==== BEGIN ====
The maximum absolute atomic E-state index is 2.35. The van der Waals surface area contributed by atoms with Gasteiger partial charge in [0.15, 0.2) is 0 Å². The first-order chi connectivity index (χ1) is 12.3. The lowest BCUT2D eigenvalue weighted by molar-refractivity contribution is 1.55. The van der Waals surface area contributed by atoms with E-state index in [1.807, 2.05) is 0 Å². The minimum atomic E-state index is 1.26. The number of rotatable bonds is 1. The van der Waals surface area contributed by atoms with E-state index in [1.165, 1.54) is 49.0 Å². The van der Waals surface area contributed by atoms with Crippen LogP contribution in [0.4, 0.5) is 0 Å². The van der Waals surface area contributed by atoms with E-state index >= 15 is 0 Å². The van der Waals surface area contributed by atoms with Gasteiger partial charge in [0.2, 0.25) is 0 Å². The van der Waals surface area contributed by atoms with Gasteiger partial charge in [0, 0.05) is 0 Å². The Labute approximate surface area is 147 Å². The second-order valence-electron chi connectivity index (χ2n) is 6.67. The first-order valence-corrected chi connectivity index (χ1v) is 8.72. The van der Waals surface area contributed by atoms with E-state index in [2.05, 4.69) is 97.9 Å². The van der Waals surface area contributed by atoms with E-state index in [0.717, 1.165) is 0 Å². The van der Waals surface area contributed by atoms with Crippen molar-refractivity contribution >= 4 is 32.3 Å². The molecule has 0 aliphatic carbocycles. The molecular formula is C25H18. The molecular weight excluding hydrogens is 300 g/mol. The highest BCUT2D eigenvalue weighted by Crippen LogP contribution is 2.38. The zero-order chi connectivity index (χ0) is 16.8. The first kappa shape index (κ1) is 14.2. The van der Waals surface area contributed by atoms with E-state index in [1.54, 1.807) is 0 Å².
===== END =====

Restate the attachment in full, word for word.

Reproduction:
The maximum absolute atomic E-state index is 2.35. The van der Waals surface area contributed by atoms with Gasteiger partial charge in [0.15, 0.2) is 0 Å². The first-order chi connectivity index (χ1) is 12.3. The lowest BCUT2D eigenvalue weighted by molar-refractivity contribution is 1.55. The van der Waals surface area contributed by atoms with E-state index in [1.807, 2.05) is 0 Å². The minimum atomic E-state index is 1.26. The number of rotatable bonds is 1. The van der Waals surface area contributed by atoms with E-state index in [1.165, 1.54) is 49.0 Å². The van der Waals surface area contributed by atoms with Crippen LogP contribution in [0.4, 0.5) is 0 Å². The van der Waals surface area contributed by atoms with E-state index >= 15 is 0 Å². The van der Waals surface area contributed by atoms with Gasteiger partial charge in [0.2, 0.25) is 0 Å². The van der Waals surface area contributed by atoms with Gasteiger partial charge in [0, 0.05) is 0 Å². The Labute approximate surface area is 147 Å². The second-order valence-electron chi connectivity index (χ2n) is 6.67. The first-order valence-corrected chi connectivity index (χ1v) is 8.72. The van der Waals surface area contributed by atoms with E-state index in [2.05, 4.69) is 97.9 Å². The van der Waals surface area contributed by atoms with E-state index in [0.717, 1.165) is 0 Å². The van der Waals surface area contributed by atoms with Crippen molar-refractivity contribution >= 4 is 32.3 Å². The molecule has 0 aliphatic carbocycles. The molecular formula is C25H18. The molecular weight excluding hydrogens is 300 g/mol. The highest BCUT2D eigenvalue weighted by Crippen LogP contribution is 2.38. The zero-order chi connectivity index (χ0) is 16.8. The first kappa shape index (κ1) is 14.2. The van der Waals surface area contributed by atoms with E-state index in [1.54, 1.807) is 0 Å².